Such a plan would, first off, remove money from governance. Elected officials would be seconded from their jobs like jurors--paid a living wage for four years and then sent back to their old lives with a hearty thanks and no hope of patronage, lucrative lobbying posts, pensions, etc. That single aspect of a sane plan alone is enough to guarantee that it will never happen.

    So what else? One option is the violent overthrow of the current system but I can't advocate that; neither can I persuade myself that such a change would result in a better world, given the many tragic examples of such revolutions in the past.

    Is it really a matter of either the corrupt status quo or a violent revolution? Or is there a third options--for some sort of non-violent revolution?

    The stakes are high in so many ways--environmentally, economically, and in terms of geo-political stability--that we can't afford pipe dreams like 'if only things some how got better'. Time, I'm sure we can all agree, is running out on our current world one way or another. This is serious stuff. I write of children in this comment piece--and shudder to think what sort of world we're on the verge of leaving to the next generation.

    Any thoughts?

  • COMMENT: Do our political values match our personal ones?   29 weeks 4 days ago

    In his 1993 book “La fin de la démocratie” French diplomat Jean-Marie Guéhenno asked: “Who would think to overturn a government because the public school or hospital in their town no longer gives satisfaction?”

    Guéhenno does not provide an answer, but he does expand on the intricacy of the problem: “It is well known that the central administration cannot do anything, even if it is just as plain that it is the source of funds. No one trusts a national official to manage equitably the even distribution of resources, let alone administer public services directly. Concern for efficient management makes an entity that is administered, financed, and controlled at the local level more attractive”, he goes on to suggest that “one identifies only with what one can control, and the modern nation-state, in its day-to-day management seems uncontrollable, and hence irresponsible.”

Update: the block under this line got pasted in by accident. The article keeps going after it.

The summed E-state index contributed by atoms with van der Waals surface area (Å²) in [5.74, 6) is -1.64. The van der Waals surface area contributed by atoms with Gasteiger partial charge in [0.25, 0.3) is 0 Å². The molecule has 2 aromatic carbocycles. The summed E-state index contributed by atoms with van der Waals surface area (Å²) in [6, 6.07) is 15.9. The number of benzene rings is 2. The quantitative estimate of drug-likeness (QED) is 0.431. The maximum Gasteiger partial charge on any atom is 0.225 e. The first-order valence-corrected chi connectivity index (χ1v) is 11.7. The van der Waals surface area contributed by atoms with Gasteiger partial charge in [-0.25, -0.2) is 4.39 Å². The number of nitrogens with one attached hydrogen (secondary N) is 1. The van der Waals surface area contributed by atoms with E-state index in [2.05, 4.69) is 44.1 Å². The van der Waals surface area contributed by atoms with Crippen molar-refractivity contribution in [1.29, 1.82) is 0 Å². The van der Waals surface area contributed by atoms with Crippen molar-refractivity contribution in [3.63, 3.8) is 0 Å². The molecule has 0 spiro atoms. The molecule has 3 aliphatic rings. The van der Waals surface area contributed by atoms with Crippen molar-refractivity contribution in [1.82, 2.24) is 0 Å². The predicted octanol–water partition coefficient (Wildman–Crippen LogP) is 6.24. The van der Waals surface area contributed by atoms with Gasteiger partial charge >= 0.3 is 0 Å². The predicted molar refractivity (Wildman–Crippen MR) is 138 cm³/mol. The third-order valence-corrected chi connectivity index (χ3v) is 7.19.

Central provincial control over education in British Columbia is all but absolute. The role of school boards is at best an administrative one. Management is centralized, administration is delegated. The election of school board trustees is a democratic token.

    I curse the guy (or was it a gal?) who first coined the terms “taxpayer” and “taxpayers’ dollars”. They poison political discourse. The terms serve to direct the focus of political debate on the value of money. A democratic polity's focus should be on the common good. With taxes, unlike private commerce between buyers and sellers, there is no direct link to the exchange of money for goods and services. Who pays how much, and who stands to benefit from the state’s spending, nothing at all to do with each other. By limiting the citizens' role to that of taxpayers we place the emphasis of our politics on taxes at the expense of the common good. By allowing ourselves to be seen and treated as taxpayers we allow politics we accept the premise that money is society's principal value, the only value worthy of consideration.

    The school board's rationale for the closure of Rossland’s high school reminds me of the guy who promoted the triangular wheel as an improvement over the square wheel because it eliminates one bump.